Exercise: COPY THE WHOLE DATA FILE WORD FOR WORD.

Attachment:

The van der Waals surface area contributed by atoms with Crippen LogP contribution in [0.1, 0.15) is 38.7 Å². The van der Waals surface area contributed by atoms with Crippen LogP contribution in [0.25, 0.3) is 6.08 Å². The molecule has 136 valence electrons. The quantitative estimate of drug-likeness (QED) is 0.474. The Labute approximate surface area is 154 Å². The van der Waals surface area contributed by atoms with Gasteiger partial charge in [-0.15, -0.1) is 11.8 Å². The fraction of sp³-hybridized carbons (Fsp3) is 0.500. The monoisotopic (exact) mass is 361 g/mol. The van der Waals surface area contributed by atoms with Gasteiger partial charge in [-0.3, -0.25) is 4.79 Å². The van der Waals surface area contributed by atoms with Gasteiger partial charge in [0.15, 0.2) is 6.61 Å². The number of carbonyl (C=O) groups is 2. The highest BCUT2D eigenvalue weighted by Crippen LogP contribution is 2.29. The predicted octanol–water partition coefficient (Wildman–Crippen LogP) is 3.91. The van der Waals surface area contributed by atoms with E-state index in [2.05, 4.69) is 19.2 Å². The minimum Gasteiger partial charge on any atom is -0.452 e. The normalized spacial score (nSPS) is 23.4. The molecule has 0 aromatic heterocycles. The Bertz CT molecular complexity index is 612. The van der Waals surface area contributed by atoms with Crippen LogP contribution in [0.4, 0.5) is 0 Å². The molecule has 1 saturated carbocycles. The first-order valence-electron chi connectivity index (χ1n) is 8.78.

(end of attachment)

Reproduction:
The van der Waals surface area contributed by atoms with Crippen LogP contribution in [0.1, 0.15) is 38.7 Å². The van der Waals surface area contributed by atoms with Crippen LogP contribution in [0.25, 0.3) is 6.08 Å². The molecule has 136 valence electrons. The quantitative estimate of drug-likeness (QED) is 0.474. The Labute approximate surface area is 154 Å². The van der Waals surface area contributed by atoms with Gasteiger partial charge in [-0.15, -0.1) is 11.8 Å². The fraction of sp³-hybridized carbons (Fsp3) is 0.500. The monoisotopic (exact) mass is 361 g/mol. The van der Waals surface area contributed by atoms with Gasteiger partial charge in [-0.3, -0.25) is 4.79 Å². The van der Waals surface area contributed by atoms with Gasteiger partial charge in [0.15, 0.2) is 6.61 Å². The number of carbonyl (C=O) groups is 2. The highest BCUT2D eigenvalue weighted by Crippen LogP contribution is 2.29. The predicted octanol–water partition coefficient (Wildman–Crippen LogP) is 3.91. The van der Waals surface area contributed by atoms with E-state index in [2.05, 4.69) is 19.2 Å². The minimum Gasteiger partial charge on any atom is -0.452 e. The normalized spacial score (nSPS) is 23.4. The molecule has 0 aromatic heterocycles. The Bertz CT molecular complexity index is 612. The van der Waals surface area contributed by atoms with Crippen LogP contribution in [0.4, 0.5) is 0 Å². The molecule has 1 saturated carbocycles. The first-order valence-electron chi connectivity index (χ1n) is 8.78.